More Relief Is on the Way for New Yorkers Recovering From Ida

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It’s Wednesday.

Weather: Mostly sunny till midafternoon, when rain and thunderstorms sweep in and proceed into the evening. Heavy downpours may trigger flooding in the area. High in the low 80s.

Alternate-side parking: Suspended right this moment (Rosh Hashana).

Credit…Sarahbeth Maney/The New York Times

Mayor Bill de Blasio signed an govt order Tuesday eliminating metropolis allow charges for New Yorkers making an attempt to restore their properties following final week’s lethal floods.

The flooding final week turned many basement residences into loss of life traps, significantly in Queens, the place many low-income and immigrant communities reside in basement properties that aren’t as much as security codes.

Getting permits from the metropolis to do main building on these properties may set individuals again anyplace from $100 to $1,200 every, Mr. de Blasio stated throughout a information convention.

“We don’t want to see anyone have to pay for a permit who’s just been through a horrible disaster,” Mr. de Blasio stated.

[Read more about what to do if your home flooded during Ida and federal aid for the New York region.]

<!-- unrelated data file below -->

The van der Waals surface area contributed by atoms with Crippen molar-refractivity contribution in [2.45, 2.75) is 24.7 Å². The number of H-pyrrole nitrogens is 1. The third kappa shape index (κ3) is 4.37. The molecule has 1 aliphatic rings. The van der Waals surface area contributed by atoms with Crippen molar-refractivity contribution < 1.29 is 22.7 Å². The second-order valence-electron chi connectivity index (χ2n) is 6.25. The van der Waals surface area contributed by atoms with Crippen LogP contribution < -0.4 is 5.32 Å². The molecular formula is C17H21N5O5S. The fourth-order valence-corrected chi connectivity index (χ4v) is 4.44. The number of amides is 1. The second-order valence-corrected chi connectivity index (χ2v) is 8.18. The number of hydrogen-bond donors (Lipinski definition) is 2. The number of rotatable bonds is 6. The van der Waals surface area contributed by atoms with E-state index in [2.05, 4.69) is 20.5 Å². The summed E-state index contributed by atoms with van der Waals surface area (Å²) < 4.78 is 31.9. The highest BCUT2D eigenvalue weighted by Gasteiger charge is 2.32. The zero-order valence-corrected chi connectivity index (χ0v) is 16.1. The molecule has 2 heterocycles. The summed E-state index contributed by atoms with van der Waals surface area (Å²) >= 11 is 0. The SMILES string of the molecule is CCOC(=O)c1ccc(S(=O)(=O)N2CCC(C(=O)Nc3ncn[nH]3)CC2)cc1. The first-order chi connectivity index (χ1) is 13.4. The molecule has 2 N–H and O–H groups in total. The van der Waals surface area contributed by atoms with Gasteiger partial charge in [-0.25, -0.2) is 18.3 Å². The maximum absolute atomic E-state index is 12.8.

More storm aid for New Yorkers

The metropolis has partnered with the American Red Cross to briefly home New Yorkers in resorts whereas they restore their properties. Residents also can name 311 to have the metropolis’s sanitation division pump water out of their properties for free.

The Red Cross will present one debit card per family with as much as $515 to pay for fundamental wants, and New Yorkers can apply for FEMA grants to assist pay for damages as much as $36,000 every. Mr. de Blasio stated New Yorkers ought to name 311 to study extra.

President Biden visited hard-hit areas of New York and New Jersey

During visits to Manville, N.J., and Queens on Tuesday, President Biden stated that Hurricane Ida’s deadly destruction in New Jersey and New York had been attributable to a altering local weather, and that motion was wanted to forestall excessive climate patterns from worsening.